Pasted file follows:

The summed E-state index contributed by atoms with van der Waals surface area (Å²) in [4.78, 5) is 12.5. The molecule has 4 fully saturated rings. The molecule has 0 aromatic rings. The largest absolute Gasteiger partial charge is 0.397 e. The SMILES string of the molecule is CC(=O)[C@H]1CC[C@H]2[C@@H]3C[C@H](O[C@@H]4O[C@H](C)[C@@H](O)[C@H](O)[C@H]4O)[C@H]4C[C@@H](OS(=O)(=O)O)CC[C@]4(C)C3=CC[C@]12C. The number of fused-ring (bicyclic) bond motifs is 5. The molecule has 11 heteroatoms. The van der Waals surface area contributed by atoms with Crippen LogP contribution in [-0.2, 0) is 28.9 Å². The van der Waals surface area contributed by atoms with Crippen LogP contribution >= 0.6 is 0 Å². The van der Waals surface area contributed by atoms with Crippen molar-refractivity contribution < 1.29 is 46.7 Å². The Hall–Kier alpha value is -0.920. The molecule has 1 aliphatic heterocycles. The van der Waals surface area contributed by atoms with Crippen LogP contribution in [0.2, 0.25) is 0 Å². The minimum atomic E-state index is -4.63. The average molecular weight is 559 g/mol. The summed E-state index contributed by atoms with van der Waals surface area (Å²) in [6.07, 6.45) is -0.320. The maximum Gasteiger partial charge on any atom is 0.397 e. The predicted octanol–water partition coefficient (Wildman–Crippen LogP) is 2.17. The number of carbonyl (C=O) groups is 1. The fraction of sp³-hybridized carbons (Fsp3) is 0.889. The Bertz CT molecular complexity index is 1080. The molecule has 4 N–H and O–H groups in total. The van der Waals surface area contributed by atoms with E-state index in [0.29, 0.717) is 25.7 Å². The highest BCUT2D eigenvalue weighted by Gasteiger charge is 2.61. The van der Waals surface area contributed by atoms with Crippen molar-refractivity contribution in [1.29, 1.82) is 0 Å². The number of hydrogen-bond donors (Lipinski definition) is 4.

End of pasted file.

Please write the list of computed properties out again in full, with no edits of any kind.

The summed E-state index contributed by atoms with van der Waals surface area (Å²) in [4.78, 5) is 12.5. The molecule has 4 fully saturated rings. The molecule has 0 aromatic rings. The largest absolute Gasteiger partial charge is 0.397 e. The SMILES string of the molecule is CC(=O)[C@H]1CC[C@H]2[C@@H]3C[C@H](O[C@@H]4O[C@H](C)[C@@H](O)[C@H](O)[C@H]4O)[C@H]4C[C@@H](OS(=O)(=O)O)CC[C@]4(C)C3=CC[C@]12C. The number of fused-ring (bicyclic) bond motifs is 5. The molecule has 11 heteroatoms. The van der Waals surface area contributed by atoms with Crippen LogP contribution in [-0.2, 0) is 28.9 Å². The van der Waals surface area contributed by atoms with Crippen LogP contribution >= 0.6 is 0 Å². The van der Waals surface area contributed by atoms with Crippen molar-refractivity contribution < 1.29 is 46.7 Å². The Hall–Kier alpha value is -0.920. The molecule has 1 aliphatic heterocycles. The van der Waals surface area contributed by atoms with Crippen LogP contribution in [0.2, 0.25) is 0 Å². The minimum atomic E-state index is -4.63. The average molecular weight is 559 g/mol. The summed E-state index contributed by atoms with van der Waals surface area (Å²) in [6.07, 6.45) is -0.320. The maximum Gasteiger partial charge on any atom is 0.397 e. The predicted octanol–water partition coefficient (Wildman–Crippen LogP) is 2.17. The number of carbonyl (C=O) groups is 1. The fraction of sp³-hybridized carbons (Fsp3) is 0.889. The Bertz CT molecular complexity index is 1080. The molecule has 4 N–H and O–H groups in total. The van der Waals surface area contributed by atoms with E-state index in [0.29, 0.717) is 25.7 Å². The highest BCUT2D eigenvalue weighted by Gasteiger charge is 2.61. The van der Waals surface area contributed by atoms with Crippen molar-refractivity contribution in [1.29, 1.82) is 0 Å². The number of hydrogen-bond donors (Lipinski definition) is 4.